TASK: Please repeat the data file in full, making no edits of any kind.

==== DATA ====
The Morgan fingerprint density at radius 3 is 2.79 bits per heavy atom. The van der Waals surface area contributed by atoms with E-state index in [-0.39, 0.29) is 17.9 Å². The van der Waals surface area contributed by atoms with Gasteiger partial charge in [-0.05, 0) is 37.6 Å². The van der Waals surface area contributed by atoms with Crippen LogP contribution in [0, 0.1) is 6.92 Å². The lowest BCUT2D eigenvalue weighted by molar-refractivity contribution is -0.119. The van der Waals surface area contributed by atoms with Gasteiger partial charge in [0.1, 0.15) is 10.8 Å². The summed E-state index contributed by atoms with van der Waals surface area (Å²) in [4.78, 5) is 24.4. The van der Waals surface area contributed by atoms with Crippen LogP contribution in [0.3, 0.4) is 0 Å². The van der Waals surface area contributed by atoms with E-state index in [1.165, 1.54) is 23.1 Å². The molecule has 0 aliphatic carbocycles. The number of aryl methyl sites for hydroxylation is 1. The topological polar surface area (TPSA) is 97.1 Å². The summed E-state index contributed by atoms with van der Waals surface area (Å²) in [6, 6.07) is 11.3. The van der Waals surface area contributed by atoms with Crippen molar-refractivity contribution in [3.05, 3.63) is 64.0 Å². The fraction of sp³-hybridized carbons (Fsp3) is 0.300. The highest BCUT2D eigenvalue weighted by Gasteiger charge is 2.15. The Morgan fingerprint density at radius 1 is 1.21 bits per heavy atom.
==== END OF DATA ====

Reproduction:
The Morgan fingerprint density at radius 3 is 2.79 bits per heavy atom. The van der Waals surface area contributed by atoms with E-state index in [-0.39, 0.29) is 17.9 Å². The van der Waals surface area contributed by atoms with Gasteiger partial charge in [-0.05, 0) is 37.6 Å². The van der Waals surface area contributed by atoms with Crippen LogP contribution in [0, 0.1) is 6.92 Å². The lowest BCUT2D eigenvalue weighted by molar-refractivity contribution is -0.119. The van der Waals surface area contributed by atoms with Gasteiger partial charge in [0.1, 0.15) is 10.8 Å². The summed E-state index contributed by atoms with van der Waals surface area (Å²) in [4.78, 5) is 24.4. The van der Waals surface area contributed by atoms with Crippen LogP contribution in [0.3, 0.4) is 0 Å². The van der Waals surface area contributed by atoms with E-state index in [1.165, 1.54) is 23.1 Å². The molecule has 0 aliphatic carbocycles. The number of aryl methyl sites for hydroxylation is 1. The topological polar surface area (TPSA) is 97.1 Å². The summed E-state index contributed by atoms with van der Waals surface area (Å²) in [6, 6.07) is 11.3. The van der Waals surface area contributed by atoms with Crippen molar-refractivity contribution in [3.05, 3.63) is 64.0 Å². The fraction of sp³-hybridized carbons (Fsp3) is 0.300. The highest BCUT2D eigenvalue weighted by Gasteiger charge is 2.15. The Morgan fingerprint density at radius 1 is 1.21 bits per heavy atom.